mordsith said...

HALFCRAZY, I also think that doing that film here would gather a bunch of criticisms, especially from politicians running for office. and yes, we are fed by a bunch of soap operas that are rarely original (remakes and from other countries) and films with predictable endings. Then again, producers here make films that would hit the box office, meaning these love stories are what Filipinos crave for. Maybe we as a nation are tired of problems and miseries that we no longer need to watch it on film. The happy-ever-afters are an escape to reality.

But I truly hope that we make better films. Indie Filipino films are good. They have good substance and good actors, unlike Mother Lily's films. hehe.

zarine said...

Have this movie on my PC but hasn't watched yet. This weekend, I hope. :)

Just a trivia on "why India?". The movie is based on a book called Q&A, written by an Indian diplomat. I just remembered because I was watching an interview earlier with a book editor who said that watching the movie made her think that it couldn't NOT be from a book; the screenplay daw was so tight, with the way the story panned out . :)

shengmarie said...

i will watch this as i have this on dibid now, haha. i watched Australia, love it, you might want to check it out too.

mordsith said...

[zarine] I hope you can watch it already! :)

Thanks for the trivia, and it's not surprising that it is based on a book. I wonder why it wasn't advertised as such, or is it? in any case, it's a nice movie. :)

[sheng] Kelangan ko na talagang mag-DVD marathon. :)

Grace said...

i love this movie! lalo na ung sayawan sa ending! hehehehe!

wos said...

on wowowee: kawawa mga biktima, tapos si Willy enjoys his luxury cars etc, may intriga pa nga kung sino mas mayaman sa kanila ni Pacquiao. Anyway, my point is, yung lifestyle ni Willy makes one doubt his intentions, or kung san napupunta yung dollars from foreign guests. I've watched a video (for academic purposes)of the autopsy of an old woman who died during the stampede, blackened halos yung organs niya. I hope you'll do a separate post on this Mordsith.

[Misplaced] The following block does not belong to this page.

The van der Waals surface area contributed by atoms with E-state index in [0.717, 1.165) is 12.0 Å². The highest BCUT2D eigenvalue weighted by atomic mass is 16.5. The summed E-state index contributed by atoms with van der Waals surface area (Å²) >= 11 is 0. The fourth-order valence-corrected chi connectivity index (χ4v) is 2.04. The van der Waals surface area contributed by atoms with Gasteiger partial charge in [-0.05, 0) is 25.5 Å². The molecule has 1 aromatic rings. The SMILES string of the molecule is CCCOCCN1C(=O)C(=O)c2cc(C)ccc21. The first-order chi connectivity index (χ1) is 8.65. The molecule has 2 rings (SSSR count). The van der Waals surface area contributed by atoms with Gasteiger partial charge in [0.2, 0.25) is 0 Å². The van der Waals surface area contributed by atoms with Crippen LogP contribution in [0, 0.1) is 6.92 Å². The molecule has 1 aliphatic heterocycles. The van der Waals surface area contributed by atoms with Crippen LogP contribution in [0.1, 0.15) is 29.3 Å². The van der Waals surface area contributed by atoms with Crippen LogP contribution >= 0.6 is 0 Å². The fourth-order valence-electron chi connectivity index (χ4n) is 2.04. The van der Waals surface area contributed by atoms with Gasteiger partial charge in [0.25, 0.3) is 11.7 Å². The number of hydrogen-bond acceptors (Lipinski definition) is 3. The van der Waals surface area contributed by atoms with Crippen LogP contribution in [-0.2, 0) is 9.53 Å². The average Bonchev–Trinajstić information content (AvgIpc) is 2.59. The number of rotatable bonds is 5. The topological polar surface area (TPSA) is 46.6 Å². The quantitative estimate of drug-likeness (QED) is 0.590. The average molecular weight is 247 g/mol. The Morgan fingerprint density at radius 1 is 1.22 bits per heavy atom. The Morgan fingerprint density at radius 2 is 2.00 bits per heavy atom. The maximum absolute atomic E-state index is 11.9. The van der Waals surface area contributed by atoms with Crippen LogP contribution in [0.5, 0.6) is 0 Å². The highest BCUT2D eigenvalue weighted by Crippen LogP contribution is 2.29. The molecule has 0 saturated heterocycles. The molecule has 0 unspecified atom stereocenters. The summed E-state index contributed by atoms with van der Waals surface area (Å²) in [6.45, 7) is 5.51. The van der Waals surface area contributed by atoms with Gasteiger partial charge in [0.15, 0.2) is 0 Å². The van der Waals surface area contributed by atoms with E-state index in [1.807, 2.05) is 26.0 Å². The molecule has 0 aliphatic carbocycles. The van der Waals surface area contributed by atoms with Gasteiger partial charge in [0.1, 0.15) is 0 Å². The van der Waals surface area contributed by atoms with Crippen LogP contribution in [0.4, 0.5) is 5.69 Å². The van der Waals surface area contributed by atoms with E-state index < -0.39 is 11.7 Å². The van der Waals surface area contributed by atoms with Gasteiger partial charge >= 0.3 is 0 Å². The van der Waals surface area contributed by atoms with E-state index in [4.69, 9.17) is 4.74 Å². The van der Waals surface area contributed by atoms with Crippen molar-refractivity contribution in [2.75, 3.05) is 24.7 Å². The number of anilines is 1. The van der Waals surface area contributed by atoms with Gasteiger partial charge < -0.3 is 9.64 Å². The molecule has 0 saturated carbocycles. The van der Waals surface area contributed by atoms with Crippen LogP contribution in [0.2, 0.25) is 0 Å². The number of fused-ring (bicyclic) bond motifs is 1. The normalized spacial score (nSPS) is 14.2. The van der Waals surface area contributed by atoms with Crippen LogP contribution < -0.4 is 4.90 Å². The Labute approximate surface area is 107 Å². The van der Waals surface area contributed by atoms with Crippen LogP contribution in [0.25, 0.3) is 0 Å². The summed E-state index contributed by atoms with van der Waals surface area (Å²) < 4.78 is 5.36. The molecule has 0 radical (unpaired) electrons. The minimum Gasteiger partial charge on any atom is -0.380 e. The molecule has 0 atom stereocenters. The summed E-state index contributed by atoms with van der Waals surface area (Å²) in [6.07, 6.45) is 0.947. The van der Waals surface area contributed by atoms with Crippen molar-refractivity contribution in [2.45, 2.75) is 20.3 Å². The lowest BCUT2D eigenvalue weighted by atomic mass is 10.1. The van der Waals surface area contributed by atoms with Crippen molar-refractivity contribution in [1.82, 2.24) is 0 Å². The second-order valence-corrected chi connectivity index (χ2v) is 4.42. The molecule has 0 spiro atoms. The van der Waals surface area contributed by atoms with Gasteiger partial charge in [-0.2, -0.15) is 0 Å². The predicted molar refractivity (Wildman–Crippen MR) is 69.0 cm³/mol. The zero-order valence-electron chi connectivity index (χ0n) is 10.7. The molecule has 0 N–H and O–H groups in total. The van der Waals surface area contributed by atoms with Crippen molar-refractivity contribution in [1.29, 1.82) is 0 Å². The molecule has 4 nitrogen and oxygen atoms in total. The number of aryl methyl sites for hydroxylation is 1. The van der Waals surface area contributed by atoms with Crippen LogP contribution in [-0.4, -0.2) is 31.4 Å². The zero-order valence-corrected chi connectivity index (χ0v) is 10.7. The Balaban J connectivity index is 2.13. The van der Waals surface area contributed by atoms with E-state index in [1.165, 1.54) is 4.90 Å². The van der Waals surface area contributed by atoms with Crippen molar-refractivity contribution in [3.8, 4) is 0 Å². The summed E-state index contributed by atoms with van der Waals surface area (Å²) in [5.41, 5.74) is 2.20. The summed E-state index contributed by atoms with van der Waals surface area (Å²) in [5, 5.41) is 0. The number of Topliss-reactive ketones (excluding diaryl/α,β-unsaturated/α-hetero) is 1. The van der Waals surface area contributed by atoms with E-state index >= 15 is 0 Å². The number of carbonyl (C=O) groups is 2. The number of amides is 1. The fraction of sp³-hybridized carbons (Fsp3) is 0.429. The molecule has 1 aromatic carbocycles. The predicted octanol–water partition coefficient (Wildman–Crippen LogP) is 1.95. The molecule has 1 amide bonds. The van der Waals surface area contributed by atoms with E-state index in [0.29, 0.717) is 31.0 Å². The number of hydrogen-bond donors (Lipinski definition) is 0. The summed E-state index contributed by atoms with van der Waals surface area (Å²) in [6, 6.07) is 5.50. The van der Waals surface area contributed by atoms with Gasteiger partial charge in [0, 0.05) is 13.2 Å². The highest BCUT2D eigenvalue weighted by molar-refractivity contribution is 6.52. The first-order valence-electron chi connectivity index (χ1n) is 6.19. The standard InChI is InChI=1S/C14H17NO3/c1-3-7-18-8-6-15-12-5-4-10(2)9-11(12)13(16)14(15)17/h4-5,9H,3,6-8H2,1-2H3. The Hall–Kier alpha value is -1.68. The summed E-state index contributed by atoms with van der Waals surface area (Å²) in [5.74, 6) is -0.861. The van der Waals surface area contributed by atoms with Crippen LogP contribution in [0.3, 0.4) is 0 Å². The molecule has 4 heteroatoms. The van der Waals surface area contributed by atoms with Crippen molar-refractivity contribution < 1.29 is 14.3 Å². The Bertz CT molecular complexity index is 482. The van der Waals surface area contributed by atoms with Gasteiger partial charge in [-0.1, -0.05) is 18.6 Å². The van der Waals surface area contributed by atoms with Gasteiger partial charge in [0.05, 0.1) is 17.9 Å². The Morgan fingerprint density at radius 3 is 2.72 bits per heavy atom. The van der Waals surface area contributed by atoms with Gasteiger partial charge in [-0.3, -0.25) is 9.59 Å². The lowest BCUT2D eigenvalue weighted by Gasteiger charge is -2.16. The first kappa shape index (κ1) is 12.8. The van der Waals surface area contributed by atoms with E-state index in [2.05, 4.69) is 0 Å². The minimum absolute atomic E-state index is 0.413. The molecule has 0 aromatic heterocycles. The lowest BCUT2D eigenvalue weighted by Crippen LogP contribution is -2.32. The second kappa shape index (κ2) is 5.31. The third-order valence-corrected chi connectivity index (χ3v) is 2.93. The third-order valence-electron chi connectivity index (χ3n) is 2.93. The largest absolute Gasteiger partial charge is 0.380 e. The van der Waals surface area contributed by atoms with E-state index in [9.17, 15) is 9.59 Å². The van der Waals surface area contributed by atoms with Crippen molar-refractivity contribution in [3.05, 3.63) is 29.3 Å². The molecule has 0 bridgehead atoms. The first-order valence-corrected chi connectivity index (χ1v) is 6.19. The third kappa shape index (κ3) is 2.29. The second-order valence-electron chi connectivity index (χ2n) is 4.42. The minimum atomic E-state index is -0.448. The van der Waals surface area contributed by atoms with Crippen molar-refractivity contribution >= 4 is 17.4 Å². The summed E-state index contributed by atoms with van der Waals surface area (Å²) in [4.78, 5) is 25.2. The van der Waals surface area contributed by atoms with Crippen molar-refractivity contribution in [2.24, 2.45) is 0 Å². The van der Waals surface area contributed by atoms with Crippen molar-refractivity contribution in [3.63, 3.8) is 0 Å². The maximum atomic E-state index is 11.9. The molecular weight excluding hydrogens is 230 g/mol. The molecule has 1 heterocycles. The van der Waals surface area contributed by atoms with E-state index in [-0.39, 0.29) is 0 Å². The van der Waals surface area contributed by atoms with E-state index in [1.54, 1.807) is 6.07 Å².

jeanny said...

the movie did an awesome job in capturing the spirit of India. It's not about Taj Mahal nor Sushmita Sen. It's all about the other side of their country. It flaunted the disfigured state effectively and brought out the beauty of India's character at the same time. It's an eye opener indeed.

my favorite line.....
"You don’t need to be a Genius"
said by the 18-year old boy Jamal Malik

mordsith said...

[grace] Oo nga, mala-Seiko ang ending. Hehe.

[wos] Haha. Maybe he wants to help people as he'd been poor himself, but I just don't believe that he is all about helping people, and not earning the big bucks. And I think, it is the management who should be liable for the tragedy, even deaths due to car accidents are punishable by law.

[jeanny] Yes, that's a good line. And I've met some people who know so many facts and trivias without being a "genius." On a lighter note, I found it funny when he knew all those trivias but only heard of Gandhi. hehe.

Ton said...

"Why India, I can only guess."
- Well, the book they based the movie on was set in India. That's probably it?
Most people would hate me for saying this, but I don't see the point of having this movie win the Best Picture award. I just didn't know which one to focus on - Is it the love story? His tragic life? Their tragic environment? It just became a smorgasbord of plots (recalling that dastardly third installment in the Pirates of the Carribean), and it just felt... disorganized?

"...wouldn't it be more probable to get a sustaining job than to win that house and lot and millions?"
- You, my friend, are going against a socio-cultural Filipino trait. Much as you would like to think otherwise, the Filipino is accustomed to the "Easy Money" mentality. Name one Filipino family who doesn't have at least one member who shares this mentality, and I'll watch Slumdog Millionaire again.